Isn't the official caption of this case US v Vampire Nation a/k/a Banks? Why clean it up; it's too good to be true! Anyway, I do want to mention that the 3d Cir, copying Cooper, has once again misquoted sec 3553(a) with a footnote stating that the "relevant provisions" state ... and then quoting subsections (a)(1) through (a)(4), while omitting both the introductory "parsimony" clause and subsections (a)(5) through (a)(7) of the statute. I hope that someone catches the error and calls it to the panel's attention. (Perhaps our previous commentator, who says he is Banks' counsel, will at least write the panel a letter asking for this correction.) There is also an important (and erroneous) holding about the scope of criminal forfeiture for mail fraud in this case.
Posted by: Peter G | Jun 20, 2006 11:13:23 PM
peter g loves pointing out others' mistakes? well, here's my two cents: why is defense counsel conceding he/she was wrong? not seeking cert? also, prior to booker, didn't advance notice give the defendant notice that he needs to convice the court otherwise? something that is still relevant today, post-booker? other than the court's concern about elevating the guidelines to a position of importance that it can no longer enjoy, i think the court got it wrong, and now, poor vampire nation suffers.
Posted by: anony nonny | Jun 21, 2006 9:47:37 AM
I'd like an explanation about the "Vampire Nation" aspect of the case. I consider prosecutors' use of nicknames -- if that's the case here -- in indictments to be unfairly prejudicial. If Mr. Banks were a white Republican from the suburbs, with the nickname of "Chip" of "Biff," the prosecutor would not have included the nickname in the indictment. Our proper names are matters of legal record. Nicknames are not. The effort to use "fearsome" or, worse yet, "ghetto" nicknames in indictments, is simply part of over-zealous prosecutorial tactics that should be beneath honorable prosecutors. Judges, in particular, should not allow it.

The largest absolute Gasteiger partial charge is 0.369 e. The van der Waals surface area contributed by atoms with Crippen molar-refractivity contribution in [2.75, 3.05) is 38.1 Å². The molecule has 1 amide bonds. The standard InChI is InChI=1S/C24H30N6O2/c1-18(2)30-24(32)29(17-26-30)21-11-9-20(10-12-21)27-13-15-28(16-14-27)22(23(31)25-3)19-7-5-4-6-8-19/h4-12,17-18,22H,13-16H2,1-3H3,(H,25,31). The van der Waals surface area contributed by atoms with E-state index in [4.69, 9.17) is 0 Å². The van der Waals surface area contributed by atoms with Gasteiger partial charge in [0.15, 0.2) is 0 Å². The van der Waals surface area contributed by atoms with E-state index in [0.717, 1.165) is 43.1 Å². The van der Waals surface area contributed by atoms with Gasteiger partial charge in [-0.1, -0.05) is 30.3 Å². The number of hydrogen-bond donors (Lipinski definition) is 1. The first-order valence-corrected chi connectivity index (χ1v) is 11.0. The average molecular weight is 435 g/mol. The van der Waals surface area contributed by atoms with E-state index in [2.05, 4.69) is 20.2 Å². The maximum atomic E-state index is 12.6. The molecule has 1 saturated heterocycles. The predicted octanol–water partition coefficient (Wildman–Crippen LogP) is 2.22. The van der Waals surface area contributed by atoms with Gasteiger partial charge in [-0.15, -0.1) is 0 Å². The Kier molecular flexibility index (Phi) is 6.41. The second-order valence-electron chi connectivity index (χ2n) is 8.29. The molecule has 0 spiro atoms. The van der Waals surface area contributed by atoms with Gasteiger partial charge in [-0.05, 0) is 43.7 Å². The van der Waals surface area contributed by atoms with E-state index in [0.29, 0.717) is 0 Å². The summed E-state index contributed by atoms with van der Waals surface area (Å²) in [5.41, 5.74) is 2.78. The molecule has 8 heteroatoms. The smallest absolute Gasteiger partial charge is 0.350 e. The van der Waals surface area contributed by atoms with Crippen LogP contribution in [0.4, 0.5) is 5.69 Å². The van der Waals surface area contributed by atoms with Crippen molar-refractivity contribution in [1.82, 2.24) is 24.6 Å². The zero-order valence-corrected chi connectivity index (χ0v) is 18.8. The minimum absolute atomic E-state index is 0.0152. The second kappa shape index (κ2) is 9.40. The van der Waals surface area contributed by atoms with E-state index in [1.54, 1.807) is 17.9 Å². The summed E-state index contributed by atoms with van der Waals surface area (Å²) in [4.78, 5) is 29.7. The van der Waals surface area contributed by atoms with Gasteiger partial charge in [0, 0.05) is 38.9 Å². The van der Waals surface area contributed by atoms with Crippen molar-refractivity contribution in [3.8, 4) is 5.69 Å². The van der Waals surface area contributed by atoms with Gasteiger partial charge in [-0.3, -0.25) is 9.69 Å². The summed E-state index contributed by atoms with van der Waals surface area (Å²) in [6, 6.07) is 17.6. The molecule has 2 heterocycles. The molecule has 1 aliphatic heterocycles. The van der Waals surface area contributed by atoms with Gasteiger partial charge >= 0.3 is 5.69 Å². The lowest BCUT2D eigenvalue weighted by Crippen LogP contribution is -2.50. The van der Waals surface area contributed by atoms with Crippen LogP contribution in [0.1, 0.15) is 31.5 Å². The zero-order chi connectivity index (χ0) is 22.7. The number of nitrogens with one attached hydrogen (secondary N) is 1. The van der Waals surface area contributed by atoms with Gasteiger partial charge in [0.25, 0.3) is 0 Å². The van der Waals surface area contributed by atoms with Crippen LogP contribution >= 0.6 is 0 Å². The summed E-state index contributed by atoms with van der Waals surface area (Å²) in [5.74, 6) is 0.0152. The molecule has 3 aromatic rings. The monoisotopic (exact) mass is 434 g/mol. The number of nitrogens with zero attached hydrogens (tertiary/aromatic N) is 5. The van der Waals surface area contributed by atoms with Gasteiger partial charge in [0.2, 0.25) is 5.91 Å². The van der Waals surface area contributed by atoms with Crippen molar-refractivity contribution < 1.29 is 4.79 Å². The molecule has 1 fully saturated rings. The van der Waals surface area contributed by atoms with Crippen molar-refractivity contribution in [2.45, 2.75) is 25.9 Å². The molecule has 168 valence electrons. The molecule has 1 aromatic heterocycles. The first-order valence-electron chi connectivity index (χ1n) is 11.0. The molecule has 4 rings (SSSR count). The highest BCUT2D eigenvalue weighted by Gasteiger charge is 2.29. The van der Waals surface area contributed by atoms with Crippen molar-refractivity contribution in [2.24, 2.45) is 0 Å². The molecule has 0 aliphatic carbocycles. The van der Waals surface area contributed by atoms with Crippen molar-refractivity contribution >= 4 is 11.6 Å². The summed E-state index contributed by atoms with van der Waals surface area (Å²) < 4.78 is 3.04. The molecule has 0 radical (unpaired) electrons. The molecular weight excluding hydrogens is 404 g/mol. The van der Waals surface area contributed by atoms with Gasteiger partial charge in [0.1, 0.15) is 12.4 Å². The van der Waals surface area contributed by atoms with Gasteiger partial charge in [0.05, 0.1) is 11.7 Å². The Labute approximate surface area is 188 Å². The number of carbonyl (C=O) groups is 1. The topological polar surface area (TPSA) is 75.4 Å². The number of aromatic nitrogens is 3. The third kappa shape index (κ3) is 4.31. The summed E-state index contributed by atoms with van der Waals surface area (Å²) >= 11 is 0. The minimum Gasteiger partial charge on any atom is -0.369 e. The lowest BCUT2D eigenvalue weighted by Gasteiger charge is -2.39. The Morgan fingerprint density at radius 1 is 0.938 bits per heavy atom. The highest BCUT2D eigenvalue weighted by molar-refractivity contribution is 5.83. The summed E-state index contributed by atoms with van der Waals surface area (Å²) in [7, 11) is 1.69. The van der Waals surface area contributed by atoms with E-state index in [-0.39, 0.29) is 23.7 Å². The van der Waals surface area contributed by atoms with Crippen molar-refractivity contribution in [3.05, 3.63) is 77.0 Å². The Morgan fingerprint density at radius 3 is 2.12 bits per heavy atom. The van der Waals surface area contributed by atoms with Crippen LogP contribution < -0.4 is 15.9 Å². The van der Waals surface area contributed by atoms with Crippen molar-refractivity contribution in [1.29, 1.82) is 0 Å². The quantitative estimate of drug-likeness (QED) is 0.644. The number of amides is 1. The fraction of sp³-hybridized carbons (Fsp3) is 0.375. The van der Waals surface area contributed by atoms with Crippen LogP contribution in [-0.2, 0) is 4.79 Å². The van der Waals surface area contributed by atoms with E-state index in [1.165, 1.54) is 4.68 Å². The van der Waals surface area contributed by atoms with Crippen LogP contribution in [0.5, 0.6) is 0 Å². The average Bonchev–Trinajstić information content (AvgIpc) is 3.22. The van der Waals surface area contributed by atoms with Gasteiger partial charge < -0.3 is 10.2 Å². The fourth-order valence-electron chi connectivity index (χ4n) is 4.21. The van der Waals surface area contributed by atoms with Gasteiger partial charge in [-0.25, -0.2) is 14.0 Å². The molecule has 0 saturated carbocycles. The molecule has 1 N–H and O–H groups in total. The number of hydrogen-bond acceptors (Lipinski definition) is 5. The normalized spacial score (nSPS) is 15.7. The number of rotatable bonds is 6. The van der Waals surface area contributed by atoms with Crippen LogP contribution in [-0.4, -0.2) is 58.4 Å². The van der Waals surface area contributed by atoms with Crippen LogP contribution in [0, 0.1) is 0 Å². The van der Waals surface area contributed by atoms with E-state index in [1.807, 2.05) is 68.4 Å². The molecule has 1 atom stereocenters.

Posted by: Mark | Jun 21, 2006 10:36:03 AM
I appreciate the comments. I'll try to respond/address each of them. As for Vampire Nation, that is the way the Notice of Appeal was drafted and then filed by my litigous client. The pleadings in the district court all were in proper form USA v. Frederick H. Banks. Conicidently, Vampire Nation is the name of my guy's band. In his 2nd trial, for essentially the same stuff he represented himself and was allowed to play some of his music during his speech of a direct examination. For those who are interested, various music wholesalers on the internet carry his very releases.
The concession was driven by a more critical review of the sentenicng hearing in preparation for oral argument. The court tied the increase to the 3553(a) factors, he did not even mention the guidelines during his discussion in this part of his sentence. For those who think the court is still required to give notice, I am reminded of the saying - be careful what you wish for. If notice is required for a variance, does that not require us to get all of our stuff to the sentenicng court a weeke ro so before sentencing. And by doing so you have now provided the government with all of your sentencing steam. Nothing is left for the hearing. We lose the last bit of discretion which remains.
The cert question is focused more on the big substantive issue in the opinion - in personam forfeiture money judgment for a generic mail fraud conviction when the statute says it must affect a financial institution.
Peter G you feel the court's forfeiture issue is wrong. I do also. What troubles you ?
The letter about the failure to quote the entire statute will be generated. Thanks for your eyes and your thoughts.
Posted by: David B. Chontos | Jun 21, 2006 7:09:43 PM
The Third Circuit on July 7th isssued an order in this case. It denied my request for the opinion to be amended as suggested by Peter G. The government's motion to amend was granted. A statutory reference to forfeiture was wrong. Instead of 21 USC 853 the original opinion said 18 USC 853.
Posted by: David B. Chontos | Jul 9, 2006 9:59:42 AM
Posted by: | Oct 14, 2008 11:25:36 PM
Just to clear up why the case is captions as U.S. v. Vampire Nation-- it was captioned that way because Banks filed a notice of appeal with that caption and the Third Circuit adopted it. Nobody objected, so it remained that way.
Posted by: niggaornotdotcom | Mar 17, 2013 4:17:57 AM